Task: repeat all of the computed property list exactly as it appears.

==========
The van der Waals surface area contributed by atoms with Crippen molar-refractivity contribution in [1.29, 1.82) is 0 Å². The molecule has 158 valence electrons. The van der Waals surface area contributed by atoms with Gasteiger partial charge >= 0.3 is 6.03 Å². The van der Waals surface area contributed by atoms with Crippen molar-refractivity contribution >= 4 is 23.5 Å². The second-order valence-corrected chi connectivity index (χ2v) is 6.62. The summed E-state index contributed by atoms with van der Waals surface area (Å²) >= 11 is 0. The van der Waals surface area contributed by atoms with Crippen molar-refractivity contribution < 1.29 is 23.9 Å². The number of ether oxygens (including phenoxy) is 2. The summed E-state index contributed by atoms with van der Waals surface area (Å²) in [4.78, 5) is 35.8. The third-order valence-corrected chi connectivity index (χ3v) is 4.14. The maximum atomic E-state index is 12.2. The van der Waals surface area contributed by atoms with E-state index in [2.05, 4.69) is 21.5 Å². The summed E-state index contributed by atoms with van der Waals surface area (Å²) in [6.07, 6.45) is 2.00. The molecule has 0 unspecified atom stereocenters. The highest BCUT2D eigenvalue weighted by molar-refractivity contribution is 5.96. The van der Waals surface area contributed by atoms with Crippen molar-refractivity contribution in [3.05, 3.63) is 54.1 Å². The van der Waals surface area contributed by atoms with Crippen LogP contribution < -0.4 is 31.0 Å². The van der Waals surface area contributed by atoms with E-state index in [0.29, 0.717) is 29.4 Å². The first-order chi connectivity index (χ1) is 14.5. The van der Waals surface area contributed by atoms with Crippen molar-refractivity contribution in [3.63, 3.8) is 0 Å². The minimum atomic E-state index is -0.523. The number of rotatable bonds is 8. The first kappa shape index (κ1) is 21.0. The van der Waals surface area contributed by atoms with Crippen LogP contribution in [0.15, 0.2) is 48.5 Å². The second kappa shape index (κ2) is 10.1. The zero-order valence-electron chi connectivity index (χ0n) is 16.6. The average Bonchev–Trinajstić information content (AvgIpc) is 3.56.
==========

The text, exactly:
The van der Waals surface area contributed by atoms with Crippen molar-refractivity contribution in [1.29, 1.82) is 0 Å². The molecule has 158 valence electrons. The van der Waals surface area contributed by atoms with Gasteiger partial charge >= 0.3 is 6.03 Å². The van der Waals surface area contributed by atoms with Crippen molar-refractivity contribution >= 4 is 23.5 Å². The second-order valence-corrected chi connectivity index (χ2v) is 6.62. The summed E-state index contributed by atoms with van der Waals surface area (Å²) >= 11 is 0. The van der Waals surface area contributed by atoms with Crippen molar-refractivity contribution < 1.29 is 23.9 Å². The number of ether oxygens (including phenoxy) is 2. The summed E-state index contributed by atoms with van der Waals surface area (Å²) in [4.78, 5) is 35.8. The third-order valence-corrected chi connectivity index (χ3v) is 4.14. The maximum atomic E-state index is 12.2. The van der Waals surface area contributed by atoms with E-state index in [2.05, 4.69) is 21.5 Å². The summed E-state index contributed by atoms with van der Waals surface area (Å²) in [6.07, 6.45) is 2.00. The molecule has 0 unspecified atom stereocenters. The highest BCUT2D eigenvalue weighted by molar-refractivity contribution is 5.96. The van der Waals surface area contributed by atoms with Crippen molar-refractivity contribution in [3.05, 3.63) is 54.1 Å². The van der Waals surface area contributed by atoms with Crippen LogP contribution < -0.4 is 31.0 Å². The van der Waals surface area contributed by atoms with E-state index in [0.29, 0.717) is 29.4 Å². The first-order chi connectivity index (χ1) is 14.5. The van der Waals surface area contributed by atoms with Crippen molar-refractivity contribution in [3.63, 3.8) is 0 Å². The minimum atomic E-state index is -0.523. The number of rotatable bonds is 8. The first kappa shape index (κ1) is 21.0. The van der Waals surface area contributed by atoms with Crippen LogP contribution in [0.15, 0.2) is 48.5 Å². The second kappa shape index (κ2) is 10.1. The zero-order valence-electron chi connectivity index (χ0n) is 16.6. The average Bonchev–Trinajstić information content (AvgIpc) is 3.56.